$\displaystyle \boldsymbol \nabla {\mathbf U} = \nabla_* {\mathbf U} = \left( \frac{\partial}{\partial x_i} \mathbf e_i \right ) \left(U_j \mathbf e_j \right ) = \frac{\partial U_j}{\partial x_i} {\mathbf e_i} {\mathbf e_j} = \frac{\partial U_j}{\partial x_i} {\mathbf e_i} \otimes {\mathbf e_j} = \frac{\partial U_i}{\partial x_j} {\mathbf e_j} \otimes {\mathbf e_i} = \overset{\rightarrow}{\nabla} \mathbf U = \nabla^T {\mathbf U}$ (2)

in which the right-arrow nabla $\displaystyle \overset{\rightarrow}{\nabla}$ in Malvern 1969, p.58[12], was introduced.

## Nabla is a "vector"

In this second convention, the gradient operator $\boldsymbol \nabla \equiv \displaystyle \nabla_* \equiv \overset{\rightarrow}{\nabla}$ is thought of as the vector $\displaystyle \frac{\partial}{\partial x_i} \mathbf e_i$ (Pope 2000, p.651[11]), i.e.,

 $\displaystyle \boldsymbol \nabla \equiv \displaystyle \nabla_* \equiv \overset{\rightarrow}{\nabla} = \frac{\partial}{\partial x_i} \mathbf e_i$ (2b)

that acts on the argument (vector ) on its right side (cf. Pope 2000, p.14[11]).

Note that boldface $\displaystyle \mathbf{grad}$ was also used to designate gradient as a vector (e.g., Landau & Lifshitz 1987, p.3, Eq.(2.2) [13] ), i.e.,

 $\displaystyle \mathbf{grad} \equiv \boldsymbol \nabla \equiv \displaystyle \nabla_* \equiv \overset{\rightarrow}{\nabla} = \frac{\partial}{\partial x_i} \mathbf e_i$ (2c)

Again, since it is difficult to distinguish the boldface $\displaystyle \mathbf{grad} \equiv \boldsymbol \nabla$ from the lightface $\displaystyle {\rm grad} \equiv \nabla$, we will avoid using these boldface symbols, but use $\displaystyle \nabla_* \equiv \overset{\rightarrow}{\nabla}$ instead.

Thus equivalently

 $\displaystyle {\rm grad} \, {\mathbf U} \equiv \nabla {\mathbf U} = \nabla_*^T {\mathbf U} = {\mathbf U} \overset{\leftarrow}{\nabla}$ (3)

where we also introduced the "left-arrow nabla" symbol $\displaystyle \overset{\leftarrow}{\nabla}$ used in Malvern 1969, p.58[12]. The left arrow is used to indicate that the differential operator in $\displaystyle \overset{\leftarrow}{\nabla}$ acts on the argument (vector $\displaystyle \mathbf U$) on its left side. On the other hand, as a tensor product (or dyadic), vector $\displaystyle \mathbf U$ is on the left followed by "vector" $\displaystyle \overset{\leftarrow}{\nabla}$. Thus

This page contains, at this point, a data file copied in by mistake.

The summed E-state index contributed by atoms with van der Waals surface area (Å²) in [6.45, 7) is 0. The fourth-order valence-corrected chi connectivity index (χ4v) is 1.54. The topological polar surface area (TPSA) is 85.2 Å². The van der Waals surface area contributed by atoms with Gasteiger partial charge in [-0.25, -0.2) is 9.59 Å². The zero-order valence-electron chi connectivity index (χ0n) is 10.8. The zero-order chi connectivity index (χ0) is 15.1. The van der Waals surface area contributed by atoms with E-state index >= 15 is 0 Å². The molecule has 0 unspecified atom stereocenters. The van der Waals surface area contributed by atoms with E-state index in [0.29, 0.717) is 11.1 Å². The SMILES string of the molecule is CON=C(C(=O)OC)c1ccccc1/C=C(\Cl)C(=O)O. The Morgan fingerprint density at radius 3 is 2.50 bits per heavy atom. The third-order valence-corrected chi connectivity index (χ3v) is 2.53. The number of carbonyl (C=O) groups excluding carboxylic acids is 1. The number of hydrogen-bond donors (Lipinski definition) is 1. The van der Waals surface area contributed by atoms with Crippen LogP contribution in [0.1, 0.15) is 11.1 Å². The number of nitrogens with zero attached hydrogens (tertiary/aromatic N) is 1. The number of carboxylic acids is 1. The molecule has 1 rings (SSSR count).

$\displaystyle \mathbf U \overset{\leftarrow}{\nabla} = \left( U^i \mathbf e_i \right )\left( \frac{\partial}{\partial x_j} \mathbf e_j \right ) = \frac{\partial U_i}{\partial x_j} \mathbf e_i \mathbf e_j \equiv \frac{\partial U_i}{\partial x_j} \mathbf e_i \otimes \mathbf e_j \equiv {\rm grad} \, {\mathbf U} \equiv \nabla {\mathbf U}$ (3b)

which is identical to Eq.(1).

## Directional derivative

With the second convention, the directional derivative is written a bit awkwardly by having to move the direction $\displaystyle \mathbf h$ in front of the gradient $\displaystyle \nabla_* \mathbf U (x)$, i.e.,

 $\displaystyle D \mathbf U (x) \cdot \mathbf h = \mathbf h \cdot [\nabla_* \mathbf U (x)]$ (3c)

An example of the use of Eq.(3c) is Pope 2000, p.14, Eq.(2.16) [11], i.e.,

 $\displaystyle \frac{d \mathbf s}{d t} = \mathbf s \cdot \nabla_* \mathbf U$ (3d)

# Two conventions for Jacobian matrix

Not surprisingly, the above two conventions for writing the gradient of a vector parallels the two similar conventions of writing the Jacobian matrix containing the derivative of $\displaystyle U_i, \ i=1,2,3$, with respect to $\displaystyle x_j, \ j=1,2,3$. The first convention, which is the most used convention (e.g., Battin 1999, p.xxxi[14]; Ciarlet 1988, pp.28-29[9]; Hughes 1987, p.119[15]; cf. Malvern 1969, p.58[12]; Rappaz et al. 2010, p.13[16]), is to write

 $\displaystyle \mathbf J = \left[ \frac{\partial U_i}{\partial x_j} \right] = \left[ \displaystyle \begin{array}{lll} \frac{\partial U_1}{\partial x_1} & \frac{\partial U_1}{\partial x_2} & \frac{\partial U_1}{\partial x_3} \\ \frac{\partial U_2}{\partial x_1} & \frac{\partial U_2}{\partial x_2} & \frac{\partial U_2}{\partial x_3} \\ \frac{\partial U_3}{\partial x_1} & \frac{\partial U_3}{\partial x_2} & \frac{\partial U_3}{\partial x_3} \end{array} \right]$ (4)

The second convention corresponds to the transpose of the above convention, with $\displaystyle i$ being the column index, and $\displaystyle j$ the row index (e.g., Kellogg 1929, p.35[17]; Zienkiewicz & Taylor 2005, p.20[18]; Fish & Belytschko 2007, p.167[19]). Thus if $\displaystyle \mathbf J_*$designates the Jacobian matrix in the second convention, then we have (cf. Malvern 1969, p.58[12])